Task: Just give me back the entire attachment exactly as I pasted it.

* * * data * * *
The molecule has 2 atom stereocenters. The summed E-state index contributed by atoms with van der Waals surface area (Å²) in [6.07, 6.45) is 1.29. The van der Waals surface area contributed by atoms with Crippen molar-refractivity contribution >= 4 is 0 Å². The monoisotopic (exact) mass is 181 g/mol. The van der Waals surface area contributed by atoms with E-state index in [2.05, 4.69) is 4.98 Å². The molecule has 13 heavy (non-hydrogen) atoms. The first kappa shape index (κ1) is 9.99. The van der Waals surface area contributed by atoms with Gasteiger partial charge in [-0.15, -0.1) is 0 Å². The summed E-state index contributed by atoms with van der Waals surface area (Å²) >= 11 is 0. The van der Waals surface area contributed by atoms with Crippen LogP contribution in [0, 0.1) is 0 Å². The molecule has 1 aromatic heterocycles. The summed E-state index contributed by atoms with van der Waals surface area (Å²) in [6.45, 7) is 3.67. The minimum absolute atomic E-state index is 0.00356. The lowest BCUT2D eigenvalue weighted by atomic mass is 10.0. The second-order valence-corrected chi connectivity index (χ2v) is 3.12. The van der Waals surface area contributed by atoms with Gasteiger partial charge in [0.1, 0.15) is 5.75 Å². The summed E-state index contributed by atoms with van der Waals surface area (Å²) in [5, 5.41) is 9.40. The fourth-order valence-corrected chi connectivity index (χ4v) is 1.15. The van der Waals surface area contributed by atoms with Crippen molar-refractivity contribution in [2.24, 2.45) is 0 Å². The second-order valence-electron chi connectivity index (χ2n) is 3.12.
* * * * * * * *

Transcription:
The molecule has 2 atom stereocenters. The summed E-state index contributed by atoms with van der Waals surface area (Å²) in [6.07, 6.45) is 1.29. The van der Waals surface area contributed by atoms with Crippen molar-refractivity contribution >= 4 is 0 Å². The monoisotopic (exact) mass is 181 g/mol. The van der Waals surface area contributed by atoms with E-state index in [2.05, 4.69) is 4.98 Å². The molecule has 13 heavy (non-hydrogen) atoms. The first kappa shape index (κ1) is 9.99. The van der Waals surface area contributed by atoms with Gasteiger partial charge in [-0.15, -0.1) is 0 Å². The summed E-state index contributed by atoms with van der Waals surface area (Å²) >= 11 is 0. The van der Waals surface area contributed by atoms with Crippen LogP contribution in [0, 0.1) is 0 Å². The molecule has 1 aromatic heterocycles. The summed E-state index contributed by atoms with van der Waals surface area (Å²) in [6.45, 7) is 3.67. The minimum absolute atomic E-state index is 0.00356. The lowest BCUT2D eigenvalue weighted by atomic mass is 10.0. The second-order valence-corrected chi connectivity index (χ2v) is 3.12. The van der Waals surface area contributed by atoms with Gasteiger partial charge in [0.1, 0.15) is 5.75 Å². The summed E-state index contributed by atoms with van der Waals surface area (Å²) in [5, 5.41) is 9.40. The fourth-order valence-corrected chi connectivity index (χ4v) is 1.15. The van der Waals surface area contributed by atoms with Crippen molar-refractivity contribution in [2.24, 2.45) is 0 Å². The second-order valence-electron chi connectivity index (χ2n) is 3.12.